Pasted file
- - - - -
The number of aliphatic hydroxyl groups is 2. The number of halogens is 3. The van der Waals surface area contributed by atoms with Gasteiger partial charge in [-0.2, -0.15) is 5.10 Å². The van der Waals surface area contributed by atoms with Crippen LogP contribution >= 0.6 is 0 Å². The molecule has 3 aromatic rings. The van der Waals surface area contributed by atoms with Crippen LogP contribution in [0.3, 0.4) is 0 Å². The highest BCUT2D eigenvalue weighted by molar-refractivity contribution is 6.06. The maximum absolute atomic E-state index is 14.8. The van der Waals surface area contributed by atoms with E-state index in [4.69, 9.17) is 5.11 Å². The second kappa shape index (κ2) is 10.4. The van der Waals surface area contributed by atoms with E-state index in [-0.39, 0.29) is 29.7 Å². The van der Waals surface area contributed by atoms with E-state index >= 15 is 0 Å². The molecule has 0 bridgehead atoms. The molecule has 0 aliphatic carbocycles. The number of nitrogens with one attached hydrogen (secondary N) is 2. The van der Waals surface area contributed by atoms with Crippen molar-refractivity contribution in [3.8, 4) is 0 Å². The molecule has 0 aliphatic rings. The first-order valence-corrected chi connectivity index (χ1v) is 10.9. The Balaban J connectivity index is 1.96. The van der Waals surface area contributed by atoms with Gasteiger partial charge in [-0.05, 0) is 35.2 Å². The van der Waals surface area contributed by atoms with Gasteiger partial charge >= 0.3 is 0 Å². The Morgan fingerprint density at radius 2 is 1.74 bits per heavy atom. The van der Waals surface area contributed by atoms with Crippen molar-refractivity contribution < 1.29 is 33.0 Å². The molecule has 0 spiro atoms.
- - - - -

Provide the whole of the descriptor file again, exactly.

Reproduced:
The number of aliphatic hydroxyl groups is 2. The number of halogens is 3. The van der Waals surface area contributed by atoms with Gasteiger partial charge in [-0.2, -0.15) is 5.10 Å². The van der Waals surface area contributed by atoms with Crippen LogP contribution >= 0.6 is 0 Å². The molecule has 3 aromatic rings. The van der Waals surface area contributed by atoms with Crippen LogP contribution in [0.3, 0.4) is 0 Å². The highest BCUT2D eigenvalue weighted by molar-refractivity contribution is 6.06. The maximum absolute atomic E-state index is 14.8. The van der Waals surface area contributed by atoms with E-state index in [4.69, 9.17) is 5.11 Å². The second kappa shape index (κ2) is 10.4. The van der Waals surface area contributed by atoms with E-state index in [-0.39, 0.29) is 29.7 Å². The van der Waals surface area contributed by atoms with E-state index >= 15 is 0 Å². The molecule has 0 bridgehead atoms. The molecule has 0 aliphatic carbocycles. The number of nitrogens with one attached hydrogen (secondary N) is 2. The van der Waals surface area contributed by atoms with Crippen molar-refractivity contribution in [3.8, 4) is 0 Å². The molecule has 0 aliphatic rings. The first-order valence-corrected chi connectivity index (χ1v) is 10.9. The Balaban J connectivity index is 1.96. The van der Waals surface area contributed by atoms with Gasteiger partial charge in [-0.05, 0) is 35.2 Å². The van der Waals surface area contributed by atoms with Gasteiger partial charge >= 0.3 is 0 Å². The Morgan fingerprint density at radius 2 is 1.74 bits per heavy atom. The van der Waals surface area contributed by atoms with Crippen molar-refractivity contribution < 1.29 is 33.0 Å². The molecule has 0 spiro atoms.